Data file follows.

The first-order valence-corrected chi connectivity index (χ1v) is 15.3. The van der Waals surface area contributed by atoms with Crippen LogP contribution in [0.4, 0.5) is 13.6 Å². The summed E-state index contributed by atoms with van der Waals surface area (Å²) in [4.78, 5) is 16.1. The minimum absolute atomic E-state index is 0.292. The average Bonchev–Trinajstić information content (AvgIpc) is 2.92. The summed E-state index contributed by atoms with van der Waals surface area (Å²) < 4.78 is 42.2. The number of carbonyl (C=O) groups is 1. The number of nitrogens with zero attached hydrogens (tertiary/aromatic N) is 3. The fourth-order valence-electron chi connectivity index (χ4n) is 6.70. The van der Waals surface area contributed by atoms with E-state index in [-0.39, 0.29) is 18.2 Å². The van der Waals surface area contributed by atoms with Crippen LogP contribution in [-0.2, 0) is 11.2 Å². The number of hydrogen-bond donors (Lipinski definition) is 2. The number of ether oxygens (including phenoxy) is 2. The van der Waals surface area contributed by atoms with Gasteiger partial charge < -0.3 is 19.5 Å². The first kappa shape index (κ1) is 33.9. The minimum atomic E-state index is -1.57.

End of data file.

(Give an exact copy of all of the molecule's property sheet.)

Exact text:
The first-order valence-corrected chi connectivity index (χ1v) is 15.3. The van der Waals surface area contributed by atoms with Crippen LogP contribution in [0.4, 0.5) is 13.6 Å². The summed E-state index contributed by atoms with van der Waals surface area (Å²) in [4.78, 5) is 16.1. The minimum absolute atomic E-state index is 0.292. The average Bonchev–Trinajstić information content (AvgIpc) is 2.92. The summed E-state index contributed by atoms with van der Waals surface area (Å²) < 4.78 is 42.2. The number of carbonyl (C=O) groups is 1. The number of nitrogens with zero attached hydrogens (tertiary/aromatic N) is 3. The fourth-order valence-electron chi connectivity index (χ4n) is 6.70. The van der Waals surface area contributed by atoms with E-state index in [-0.39, 0.29) is 18.2 Å². The van der Waals surface area contributed by atoms with Crippen LogP contribution in [-0.2, 0) is 11.2 Å². The number of hydrogen-bond donors (Lipinski definition) is 2. The number of ether oxygens (including phenoxy) is 2. The van der Waals surface area contributed by atoms with Gasteiger partial charge < -0.3 is 19.5 Å². The first kappa shape index (κ1) is 33.9. The minimum atomic E-state index is -1.57.